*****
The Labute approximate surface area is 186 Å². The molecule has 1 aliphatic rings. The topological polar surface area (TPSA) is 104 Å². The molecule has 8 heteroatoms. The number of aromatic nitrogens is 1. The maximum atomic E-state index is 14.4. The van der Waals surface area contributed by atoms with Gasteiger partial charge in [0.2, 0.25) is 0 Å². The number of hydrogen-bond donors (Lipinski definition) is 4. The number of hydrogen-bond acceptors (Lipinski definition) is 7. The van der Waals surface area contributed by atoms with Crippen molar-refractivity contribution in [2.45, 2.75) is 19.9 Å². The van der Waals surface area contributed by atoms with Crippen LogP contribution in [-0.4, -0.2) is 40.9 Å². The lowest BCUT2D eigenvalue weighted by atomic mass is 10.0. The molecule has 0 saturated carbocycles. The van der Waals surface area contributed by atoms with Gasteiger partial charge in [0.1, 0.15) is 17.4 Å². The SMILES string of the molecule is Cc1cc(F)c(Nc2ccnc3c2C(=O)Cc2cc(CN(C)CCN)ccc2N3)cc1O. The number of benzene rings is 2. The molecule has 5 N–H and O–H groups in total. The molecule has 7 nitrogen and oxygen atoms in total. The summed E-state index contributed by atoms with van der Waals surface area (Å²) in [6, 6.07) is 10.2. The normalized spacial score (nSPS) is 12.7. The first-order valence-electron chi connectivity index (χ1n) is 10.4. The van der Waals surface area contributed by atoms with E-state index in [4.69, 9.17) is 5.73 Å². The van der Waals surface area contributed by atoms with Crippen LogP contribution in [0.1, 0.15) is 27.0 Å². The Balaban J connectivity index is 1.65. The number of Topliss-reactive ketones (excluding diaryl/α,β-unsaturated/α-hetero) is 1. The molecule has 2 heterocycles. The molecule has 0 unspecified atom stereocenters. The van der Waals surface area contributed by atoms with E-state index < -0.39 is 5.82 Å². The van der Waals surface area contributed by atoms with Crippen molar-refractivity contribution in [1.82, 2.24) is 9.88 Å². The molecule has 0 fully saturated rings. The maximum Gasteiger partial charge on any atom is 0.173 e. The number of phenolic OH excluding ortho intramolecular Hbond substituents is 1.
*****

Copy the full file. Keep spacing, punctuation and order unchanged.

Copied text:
The Labute approximate surface area is 186 Å². The molecule has 1 aliphatic rings. The topological polar surface area (TPSA) is 104 Å². The molecule has 8 heteroatoms. The number of aromatic nitrogens is 1. The maximum atomic E-state index is 14.4. The van der Waals surface area contributed by atoms with Gasteiger partial charge in [0.2, 0.25) is 0 Å². The number of hydrogen-bond donors (Lipinski definition) is 4. The number of hydrogen-bond acceptors (Lipinski definition) is 7. The van der Waals surface area contributed by atoms with Crippen molar-refractivity contribution in [2.45, 2.75) is 19.9 Å². The van der Waals surface area contributed by atoms with Crippen LogP contribution in [-0.4, -0.2) is 40.9 Å². The lowest BCUT2D eigenvalue weighted by atomic mass is 10.0. The molecule has 0 saturated carbocycles. The van der Waals surface area contributed by atoms with Gasteiger partial charge in [0.1, 0.15) is 17.4 Å². The SMILES string of the molecule is Cc1cc(F)c(Nc2ccnc3c2C(=O)Cc2cc(CN(C)CCN)ccc2N3)cc1O. The number of benzene rings is 2. The molecule has 5 N–H and O–H groups in total. The molecule has 7 nitrogen and oxygen atoms in total. The summed E-state index contributed by atoms with van der Waals surface area (Å²) in [6, 6.07) is 10.2. The normalized spacial score (nSPS) is 12.7. The first-order valence-electron chi connectivity index (χ1n) is 10.4. The van der Waals surface area contributed by atoms with E-state index in [4.69, 9.17) is 5.73 Å². The van der Waals surface area contributed by atoms with Crippen LogP contribution in [0.1, 0.15) is 27.0 Å². The Balaban J connectivity index is 1.65. The number of Topliss-reactive ketones (excluding diaryl/α,β-unsaturated/α-hetero) is 1. The molecule has 2 heterocycles. The molecule has 0 unspecified atom stereocenters. The van der Waals surface area contributed by atoms with E-state index < -0.39 is 5.82 Å². The van der Waals surface area contributed by atoms with Crippen molar-refractivity contribution in [1.82, 2.24) is 9.88 Å². The molecule has 0 fully saturated rings. The maximum Gasteiger partial charge on any atom is 0.173 e. The number of phenolic OH excluding ortho intramolecular Hbond substituents is 1.